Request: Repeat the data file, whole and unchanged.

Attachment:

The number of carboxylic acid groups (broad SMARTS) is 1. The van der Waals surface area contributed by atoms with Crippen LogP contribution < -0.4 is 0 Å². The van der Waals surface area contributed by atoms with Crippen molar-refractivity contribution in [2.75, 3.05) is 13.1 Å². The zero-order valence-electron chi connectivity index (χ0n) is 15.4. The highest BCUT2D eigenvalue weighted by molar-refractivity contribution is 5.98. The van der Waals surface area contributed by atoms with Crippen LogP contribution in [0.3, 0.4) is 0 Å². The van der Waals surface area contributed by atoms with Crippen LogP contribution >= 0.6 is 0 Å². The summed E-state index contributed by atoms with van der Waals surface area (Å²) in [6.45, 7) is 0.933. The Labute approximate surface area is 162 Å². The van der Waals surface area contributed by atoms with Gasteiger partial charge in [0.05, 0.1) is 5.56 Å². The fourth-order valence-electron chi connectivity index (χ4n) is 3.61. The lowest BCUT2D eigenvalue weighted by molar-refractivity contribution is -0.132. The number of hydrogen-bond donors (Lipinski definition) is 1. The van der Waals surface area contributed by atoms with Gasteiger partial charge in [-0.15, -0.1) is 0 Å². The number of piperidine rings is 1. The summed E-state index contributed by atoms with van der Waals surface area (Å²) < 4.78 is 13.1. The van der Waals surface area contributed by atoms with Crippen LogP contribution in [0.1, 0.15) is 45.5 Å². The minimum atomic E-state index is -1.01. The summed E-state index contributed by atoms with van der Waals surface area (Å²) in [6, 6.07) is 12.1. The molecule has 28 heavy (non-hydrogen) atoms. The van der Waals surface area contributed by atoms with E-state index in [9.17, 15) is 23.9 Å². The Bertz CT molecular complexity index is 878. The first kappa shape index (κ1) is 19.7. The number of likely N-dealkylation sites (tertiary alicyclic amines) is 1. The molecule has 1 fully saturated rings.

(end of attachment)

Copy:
The number of carboxylic acid groups (broad SMARTS) is 1. The van der Waals surface area contributed by atoms with Crippen LogP contribution < -0.4 is 0 Å². The van der Waals surface area contributed by atoms with Crippen molar-refractivity contribution in [2.75, 3.05) is 13.1 Å². The zero-order valence-electron chi connectivity index (χ0n) is 15.4. The highest BCUT2D eigenvalue weighted by molar-refractivity contribution is 5.98. The van der Waals surface area contributed by atoms with Crippen LogP contribution in [0.3, 0.4) is 0 Å². The van der Waals surface area contributed by atoms with Crippen LogP contribution >= 0.6 is 0 Å². The summed E-state index contributed by atoms with van der Waals surface area (Å²) in [6.45, 7) is 0.933. The Labute approximate surface area is 162 Å². The van der Waals surface area contributed by atoms with Gasteiger partial charge in [0.05, 0.1) is 5.56 Å². The fourth-order valence-electron chi connectivity index (χ4n) is 3.61. The lowest BCUT2D eigenvalue weighted by molar-refractivity contribution is -0.132. The number of hydrogen-bond donors (Lipinski definition) is 1. The van der Waals surface area contributed by atoms with Gasteiger partial charge in [-0.15, -0.1) is 0 Å². The number of piperidine rings is 1. The summed E-state index contributed by atoms with van der Waals surface area (Å²) < 4.78 is 13.1. The van der Waals surface area contributed by atoms with Crippen LogP contribution in [0.1, 0.15) is 45.5 Å². The minimum atomic E-state index is -1.01. The summed E-state index contributed by atoms with van der Waals surface area (Å²) in [6, 6.07) is 12.1. The molecule has 28 heavy (non-hydrogen) atoms. The van der Waals surface area contributed by atoms with E-state index in [9.17, 15) is 23.9 Å². The Bertz CT molecular complexity index is 878. The first kappa shape index (κ1) is 19.7. The number of likely N-dealkylation sites (tertiary alicyclic amines) is 1. The molecule has 1 fully saturated rings.